“…a meditative mashup of trippy folk-rock psychedelia, cut with a raw, Alabama flavor befitting their roots. Captivating harmony vocals and skilled, almost Nick Drake-like guitar fills complete the picture.” – Steve Morse, longtime Boston Globe staff music writer who now teaches Rock History at Berklee College of Music

The band includes founders Beth and Johnny Veres, who provide vocals and guitar, and Russell Thomas Bush on bass, with an expanding cast of talented musicians based on production scale. Beth met Johnny while back home for a summer between college and grad school and began playing in a reincarnated version of HellaKopta of Love (HOL), a progressive rock instrumental band from his days at Auburn University. They started writing songs inspired by roots music and harmony-driven vocals that outgrew the youthful experimentalism of HOL and retired from public performance for several years to incubate their newfound passion. In December 2015, Beth and Johnny were married. By the spring of 2016, they began performing as Blue Yonder, working on orchestral arrangements for their songs. In early 2017, Johnny asked Russell Thomas Bush, a friend and former band mate of Beth from her Tuscaloosa days playing in the band Squirrelhouse, to join them. Shortly after, they recorded their first EP, Born of the Sky, in their historic home with the help of Technical Earth Recorder’s Robert Shimp. After Colorado and East coast runs touring the EP, Blue Yonder added “Electric” to their name for the filming of an episode of the Zimmern List at Saw’s Juke Joint in 2018, augmenting their sound with vital vibrations.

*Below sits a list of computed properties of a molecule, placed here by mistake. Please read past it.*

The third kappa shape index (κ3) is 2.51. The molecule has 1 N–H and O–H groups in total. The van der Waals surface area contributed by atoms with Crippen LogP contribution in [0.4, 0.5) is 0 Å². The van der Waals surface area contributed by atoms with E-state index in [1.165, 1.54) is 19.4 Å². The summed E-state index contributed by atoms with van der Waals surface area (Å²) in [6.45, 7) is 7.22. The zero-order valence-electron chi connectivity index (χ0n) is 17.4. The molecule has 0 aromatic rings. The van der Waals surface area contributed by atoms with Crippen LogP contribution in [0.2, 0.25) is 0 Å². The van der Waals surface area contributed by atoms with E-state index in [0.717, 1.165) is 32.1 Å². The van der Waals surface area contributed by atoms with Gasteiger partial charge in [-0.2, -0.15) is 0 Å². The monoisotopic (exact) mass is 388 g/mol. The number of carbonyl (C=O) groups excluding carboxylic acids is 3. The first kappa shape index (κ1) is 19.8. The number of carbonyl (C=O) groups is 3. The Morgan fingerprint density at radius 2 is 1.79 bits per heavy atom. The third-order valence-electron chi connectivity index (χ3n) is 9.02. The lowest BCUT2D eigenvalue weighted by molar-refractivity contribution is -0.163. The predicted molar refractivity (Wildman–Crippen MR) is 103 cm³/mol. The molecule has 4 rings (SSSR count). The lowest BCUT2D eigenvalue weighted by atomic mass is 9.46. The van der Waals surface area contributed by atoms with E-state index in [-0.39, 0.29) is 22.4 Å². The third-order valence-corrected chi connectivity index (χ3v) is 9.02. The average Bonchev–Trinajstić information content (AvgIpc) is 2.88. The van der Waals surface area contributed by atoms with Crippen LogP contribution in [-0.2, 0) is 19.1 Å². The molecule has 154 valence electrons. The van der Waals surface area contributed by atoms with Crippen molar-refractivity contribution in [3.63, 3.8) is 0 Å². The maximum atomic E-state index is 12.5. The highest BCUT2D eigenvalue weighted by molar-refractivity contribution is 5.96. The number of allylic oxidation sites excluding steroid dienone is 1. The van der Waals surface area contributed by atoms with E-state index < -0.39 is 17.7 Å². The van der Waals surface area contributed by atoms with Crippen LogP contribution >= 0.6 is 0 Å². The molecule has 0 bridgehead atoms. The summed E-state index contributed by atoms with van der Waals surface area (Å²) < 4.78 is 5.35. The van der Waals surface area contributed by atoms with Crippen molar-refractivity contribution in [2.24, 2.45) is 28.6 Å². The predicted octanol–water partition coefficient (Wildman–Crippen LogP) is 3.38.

“The emphasis is on the song,” adds Johnny. “It’s a collective thing to create this music. We record with talented musicians in our community. We take traditional forms and use those as a springboard to explore new musical territory, to examine the condition of our times from a critical distance and how our lives interconnect.”

EBY debuted Between Space and Time (B/TST) on February 29, 2020, just two weeks before the pandemic shutdowns. As an anthology, B/TST includes some of their earliest works interspersed with the ‘vital vibrations’ of what’s to come, thematically centered on the relationships between people as they bump and collide through the Large Hadron Collider of Life. Their songwriting shines through with earnest lyrics and a powerful delivery through their unique harmonies. Ranging from the weird country of “Brand New Day” and traces of gypsy jazz in “Actions” to the sonically dark musings on mortality in “Epitaph” and the grooving portrait of cosmic love on “Your Light”, the songs of Between Space and Time shine like the stars of a newly, emerging constellation. At the core of the album, the band hits their stride with laid-back rocker “Schtick Shift”, the spacious, Grateful Dead-esque “Bluster”, and the boot-stomping storm of “Thunder Train.”

“We wanted to make timeless music that future generations will seek out,” said Beth about the band, describing their style as Space Folk. “We try to be genuine in our approach to songwriting and lyrics.”

“EBY is a diamond-bright exploration of rock’s past, present and hopeful future. As saviors of the genre go, they make a powerful argument that theirs is one of the few revolutions left worth signing up for…” – Blue Sullivan of Slant Magazine.